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Chronicles of the Court Rogue: Lessons


by nimras23

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This story is the direct prequel to The Bargain, a series in issues 189 and 190. It's still a stand alone work though, so it will make sense if you haven't read the series.

"Miss Mareian!" Fizzen, the blue Lenny apprentice, called as he dashed over to the pirate Lupess. "Today's the day I finally get to work in the streets, right?"

     Mareian suppressed a groan; while normally she enjoyed training new recruits, in her mind Fizzen was far too excitable and unreliable for their line of work. Her recruits needed to be level-headed and composed in almost any situation. The other problem was that Fizzen worshipped Mareian, and she hated being the center of attention. In her mind, the less people noticed her, the better. Unfortunately, Fizzen had somehow memorized the story of every heist Mareian had pulled off. When she got back from Fizzen's final test today, she was going to have a long talk with some of the older members about not telling stories about her.

     As they walked down the road from Illusen's glade to the marketplace, Mareian ran over all the things Fizzen needed to remember to become a proficient pick pocket. Over and over she stressed that he needed to pay attention to his surroundings and the crowd: Fizzen's weakest point. If anyone had tunnel vision, it was Fizzen; he had the bad habit of forgetting that you had to get away with whatever you were trying to palm, not just maintain possession of it.

     To Mareian's relief, the first half of the day went as smooth as silk. Fizzen surprisingly kept his excitement under control and managed several easy marks. Taking a break at lunch time, he treated Mareian to a large lunch with his new 'earnings'. Sopping up the last of her stew with some flat bread, Mareian excused Fizzen from working for the rest of the day. She didn't want to push him too hard his first day on the streets. Besides, Mareian needed to work too; and now that it was past noon the richer, more difficult marks would be coming out.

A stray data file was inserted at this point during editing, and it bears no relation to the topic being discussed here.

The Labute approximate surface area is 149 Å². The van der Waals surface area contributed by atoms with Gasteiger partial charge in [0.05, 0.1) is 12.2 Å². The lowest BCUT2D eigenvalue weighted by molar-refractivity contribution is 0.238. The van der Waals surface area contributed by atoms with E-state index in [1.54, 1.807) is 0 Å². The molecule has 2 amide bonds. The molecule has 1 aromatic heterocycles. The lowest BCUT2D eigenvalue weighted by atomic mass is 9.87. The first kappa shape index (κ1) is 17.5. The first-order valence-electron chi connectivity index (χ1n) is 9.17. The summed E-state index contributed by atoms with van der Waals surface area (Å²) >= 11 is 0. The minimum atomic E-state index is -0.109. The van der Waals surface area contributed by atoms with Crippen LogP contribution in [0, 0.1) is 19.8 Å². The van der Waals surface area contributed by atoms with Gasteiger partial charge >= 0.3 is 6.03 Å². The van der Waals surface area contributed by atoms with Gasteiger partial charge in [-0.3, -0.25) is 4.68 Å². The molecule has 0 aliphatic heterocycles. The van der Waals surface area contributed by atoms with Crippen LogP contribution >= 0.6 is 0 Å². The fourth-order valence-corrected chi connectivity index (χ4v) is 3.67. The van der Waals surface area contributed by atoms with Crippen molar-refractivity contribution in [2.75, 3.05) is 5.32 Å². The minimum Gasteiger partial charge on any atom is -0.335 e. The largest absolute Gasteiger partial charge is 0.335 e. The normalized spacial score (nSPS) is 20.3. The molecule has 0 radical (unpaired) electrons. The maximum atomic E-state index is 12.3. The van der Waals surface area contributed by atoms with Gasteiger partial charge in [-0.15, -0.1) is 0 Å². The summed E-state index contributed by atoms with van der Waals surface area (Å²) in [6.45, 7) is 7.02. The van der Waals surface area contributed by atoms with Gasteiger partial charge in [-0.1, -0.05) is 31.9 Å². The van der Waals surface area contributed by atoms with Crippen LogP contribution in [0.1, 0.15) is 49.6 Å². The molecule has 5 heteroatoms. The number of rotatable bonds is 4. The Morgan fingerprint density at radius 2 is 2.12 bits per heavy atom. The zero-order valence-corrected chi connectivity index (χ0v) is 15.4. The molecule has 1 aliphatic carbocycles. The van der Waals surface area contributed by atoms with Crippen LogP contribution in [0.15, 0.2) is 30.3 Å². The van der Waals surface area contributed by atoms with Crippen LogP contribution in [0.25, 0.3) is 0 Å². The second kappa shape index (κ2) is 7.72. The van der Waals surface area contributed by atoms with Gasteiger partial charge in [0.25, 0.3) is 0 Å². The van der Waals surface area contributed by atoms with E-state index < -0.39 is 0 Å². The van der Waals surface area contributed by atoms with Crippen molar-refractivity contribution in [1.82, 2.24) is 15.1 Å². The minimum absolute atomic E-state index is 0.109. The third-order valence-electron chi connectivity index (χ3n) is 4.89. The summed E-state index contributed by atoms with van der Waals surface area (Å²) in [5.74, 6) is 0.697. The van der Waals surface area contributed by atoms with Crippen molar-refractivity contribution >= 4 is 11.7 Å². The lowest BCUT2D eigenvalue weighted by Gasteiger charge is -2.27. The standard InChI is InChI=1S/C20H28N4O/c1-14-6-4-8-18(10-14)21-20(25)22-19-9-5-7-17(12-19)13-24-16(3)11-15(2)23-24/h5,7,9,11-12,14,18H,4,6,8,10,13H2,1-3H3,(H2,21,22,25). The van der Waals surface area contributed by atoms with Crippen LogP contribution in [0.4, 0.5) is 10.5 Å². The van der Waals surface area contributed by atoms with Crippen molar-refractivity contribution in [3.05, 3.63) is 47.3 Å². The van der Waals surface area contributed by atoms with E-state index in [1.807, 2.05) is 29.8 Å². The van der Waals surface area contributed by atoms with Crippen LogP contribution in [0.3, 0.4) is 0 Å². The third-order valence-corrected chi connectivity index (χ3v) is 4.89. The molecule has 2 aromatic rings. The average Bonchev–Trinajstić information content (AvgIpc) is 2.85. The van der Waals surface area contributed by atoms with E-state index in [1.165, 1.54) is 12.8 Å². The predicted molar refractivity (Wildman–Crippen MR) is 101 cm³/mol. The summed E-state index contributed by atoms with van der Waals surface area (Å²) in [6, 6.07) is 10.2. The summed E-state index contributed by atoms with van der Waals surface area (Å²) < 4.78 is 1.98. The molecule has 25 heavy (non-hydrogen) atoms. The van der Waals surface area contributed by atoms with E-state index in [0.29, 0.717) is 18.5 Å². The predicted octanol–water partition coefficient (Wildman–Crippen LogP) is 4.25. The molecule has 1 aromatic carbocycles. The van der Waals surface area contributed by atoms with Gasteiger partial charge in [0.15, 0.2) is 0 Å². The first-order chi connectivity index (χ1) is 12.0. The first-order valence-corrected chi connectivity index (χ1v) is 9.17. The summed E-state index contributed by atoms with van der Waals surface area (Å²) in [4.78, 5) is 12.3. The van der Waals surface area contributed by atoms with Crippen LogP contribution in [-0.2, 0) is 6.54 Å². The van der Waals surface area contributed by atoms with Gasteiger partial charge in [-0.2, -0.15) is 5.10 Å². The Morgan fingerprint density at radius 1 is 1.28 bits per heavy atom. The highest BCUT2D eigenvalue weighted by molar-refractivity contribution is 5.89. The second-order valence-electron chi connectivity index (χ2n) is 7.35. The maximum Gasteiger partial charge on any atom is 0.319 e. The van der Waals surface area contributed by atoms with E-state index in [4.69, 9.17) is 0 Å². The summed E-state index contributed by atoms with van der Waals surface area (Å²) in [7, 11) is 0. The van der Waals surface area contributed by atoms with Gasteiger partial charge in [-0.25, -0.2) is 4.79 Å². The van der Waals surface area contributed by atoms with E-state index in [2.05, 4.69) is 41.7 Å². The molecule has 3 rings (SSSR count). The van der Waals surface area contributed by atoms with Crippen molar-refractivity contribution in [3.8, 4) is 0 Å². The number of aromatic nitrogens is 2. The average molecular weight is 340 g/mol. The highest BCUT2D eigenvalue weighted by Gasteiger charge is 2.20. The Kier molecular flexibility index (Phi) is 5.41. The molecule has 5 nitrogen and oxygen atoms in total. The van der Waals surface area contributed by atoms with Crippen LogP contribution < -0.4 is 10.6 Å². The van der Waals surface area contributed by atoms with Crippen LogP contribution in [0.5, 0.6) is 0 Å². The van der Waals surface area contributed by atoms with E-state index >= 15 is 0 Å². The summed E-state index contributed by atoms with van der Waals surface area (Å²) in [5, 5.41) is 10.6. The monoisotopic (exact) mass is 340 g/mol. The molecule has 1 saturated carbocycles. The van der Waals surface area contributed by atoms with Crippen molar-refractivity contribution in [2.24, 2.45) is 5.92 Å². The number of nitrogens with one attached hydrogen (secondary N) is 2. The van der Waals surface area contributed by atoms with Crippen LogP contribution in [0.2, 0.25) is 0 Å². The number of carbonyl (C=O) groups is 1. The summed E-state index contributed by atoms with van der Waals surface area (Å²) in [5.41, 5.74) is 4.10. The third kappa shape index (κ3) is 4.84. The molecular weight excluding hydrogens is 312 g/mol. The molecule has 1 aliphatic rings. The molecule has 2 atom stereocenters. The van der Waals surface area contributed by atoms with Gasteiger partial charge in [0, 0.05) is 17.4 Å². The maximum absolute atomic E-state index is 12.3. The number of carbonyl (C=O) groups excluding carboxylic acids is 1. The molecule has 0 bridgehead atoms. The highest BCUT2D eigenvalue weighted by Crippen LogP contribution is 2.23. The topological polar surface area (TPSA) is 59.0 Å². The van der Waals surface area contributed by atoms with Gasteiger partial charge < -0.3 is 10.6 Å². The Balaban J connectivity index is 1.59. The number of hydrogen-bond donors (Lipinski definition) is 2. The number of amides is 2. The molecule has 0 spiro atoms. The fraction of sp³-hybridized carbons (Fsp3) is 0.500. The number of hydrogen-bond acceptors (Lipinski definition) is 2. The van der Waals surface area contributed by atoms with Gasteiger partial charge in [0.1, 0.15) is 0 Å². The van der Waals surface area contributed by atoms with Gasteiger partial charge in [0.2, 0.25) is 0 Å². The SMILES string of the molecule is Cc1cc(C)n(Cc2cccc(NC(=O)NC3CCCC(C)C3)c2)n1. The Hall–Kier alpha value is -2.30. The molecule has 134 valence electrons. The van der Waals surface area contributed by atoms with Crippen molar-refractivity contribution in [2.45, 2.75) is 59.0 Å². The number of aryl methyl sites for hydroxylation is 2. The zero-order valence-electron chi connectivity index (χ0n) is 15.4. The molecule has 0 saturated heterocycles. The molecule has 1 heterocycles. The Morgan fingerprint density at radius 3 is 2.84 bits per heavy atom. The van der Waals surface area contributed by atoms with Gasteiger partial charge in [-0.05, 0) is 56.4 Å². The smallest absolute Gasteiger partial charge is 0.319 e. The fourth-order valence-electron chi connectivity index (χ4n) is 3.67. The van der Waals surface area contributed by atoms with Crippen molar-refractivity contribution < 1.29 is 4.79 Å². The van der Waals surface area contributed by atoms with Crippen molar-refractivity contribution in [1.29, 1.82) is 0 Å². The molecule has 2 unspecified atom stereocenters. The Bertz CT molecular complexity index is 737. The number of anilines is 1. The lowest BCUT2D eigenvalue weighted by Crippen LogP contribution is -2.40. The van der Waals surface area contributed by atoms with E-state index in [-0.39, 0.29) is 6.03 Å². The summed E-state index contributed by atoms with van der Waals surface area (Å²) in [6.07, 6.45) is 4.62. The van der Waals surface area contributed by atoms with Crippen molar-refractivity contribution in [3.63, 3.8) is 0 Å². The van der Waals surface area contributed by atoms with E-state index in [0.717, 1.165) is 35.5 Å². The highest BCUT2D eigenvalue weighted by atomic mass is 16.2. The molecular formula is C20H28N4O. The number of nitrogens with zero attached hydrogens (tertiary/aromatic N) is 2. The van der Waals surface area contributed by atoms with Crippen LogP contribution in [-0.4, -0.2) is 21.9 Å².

Mingling with the crowd, Mareian kept her eyes open for a good mark while pretending to look at the shop's wares. She was only distracted once, at a jewelry stand, where a beautiful black opal necklace demanded her full attention. Unfortunately, the Ixi shopkeeper was sharp-eyed, and gave her no chance to pocket it. He wasn't like the berry stand's Usul shopkeeper, who dozed lazily in his chair; though the berries that had just 'happened' to find their way into her handkerchief would taste very good later on after lunch wore off.

     After about an hour and a half of wandering the market, Mareian found a likely mark, a richly dressed faerie Wocky strolling by the fabric stall with two equally well dressed Shoyru companions, apparently ordering fabric for some new dresses. Following from a safe distance, Mareian waited until all three were distracted with a large bolt of velvet, then slipped forward and smoothly lifted the Wocky's purse.